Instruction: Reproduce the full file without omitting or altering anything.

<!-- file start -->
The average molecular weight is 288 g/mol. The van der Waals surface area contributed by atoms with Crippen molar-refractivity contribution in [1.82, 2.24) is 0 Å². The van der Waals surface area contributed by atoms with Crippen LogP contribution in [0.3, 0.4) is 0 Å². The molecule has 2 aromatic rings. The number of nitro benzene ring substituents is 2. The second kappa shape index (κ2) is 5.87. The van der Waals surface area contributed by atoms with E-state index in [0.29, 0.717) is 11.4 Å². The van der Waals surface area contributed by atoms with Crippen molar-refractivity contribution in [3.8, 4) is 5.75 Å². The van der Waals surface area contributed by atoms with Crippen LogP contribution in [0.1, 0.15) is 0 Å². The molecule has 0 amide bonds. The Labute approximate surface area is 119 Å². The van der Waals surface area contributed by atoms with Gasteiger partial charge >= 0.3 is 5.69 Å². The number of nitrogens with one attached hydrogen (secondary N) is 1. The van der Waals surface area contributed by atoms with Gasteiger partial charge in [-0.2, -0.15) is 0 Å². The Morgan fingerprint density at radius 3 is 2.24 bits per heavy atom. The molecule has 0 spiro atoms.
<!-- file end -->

The average molecular weight is 288 g/mol. The van der Waals surface area contributed by atoms with Crippen molar-refractivity contribution in [1.82, 2.24) is 0 Å². The van der Waals surface area contributed by atoms with Crippen LogP contribution in [0.3, 0.4) is 0 Å². The molecule has 2 aromatic rings. The number of nitro benzene ring substituents is 2. The second kappa shape index (κ2) is 5.87. The van der Waals surface area contributed by atoms with E-state index in [0.29, 0.717) is 11.4 Å². The van der Waals surface area contributed by atoms with Crippen molar-refractivity contribution in [3.8, 4) is 5.75 Å². The van der Waals surface area contributed by atoms with Crippen LogP contribution in [0.1, 0.15) is 0 Å². The molecule has 0 amide bonds. The Labute approximate surface area is 119 Å². The van der Waals surface area contributed by atoms with Gasteiger partial charge >= 0.3 is 5.69 Å². The number of nitrogens with one attached hydrogen (secondary N) is 1. The van der Waals surface area contributed by atoms with Gasteiger partial charge in [-0.2, -0.15) is 0 Å². The Morgan fingerprint density at radius 3 is 2.24 bits per heavy atom. The molecule has 0 spiro atoms.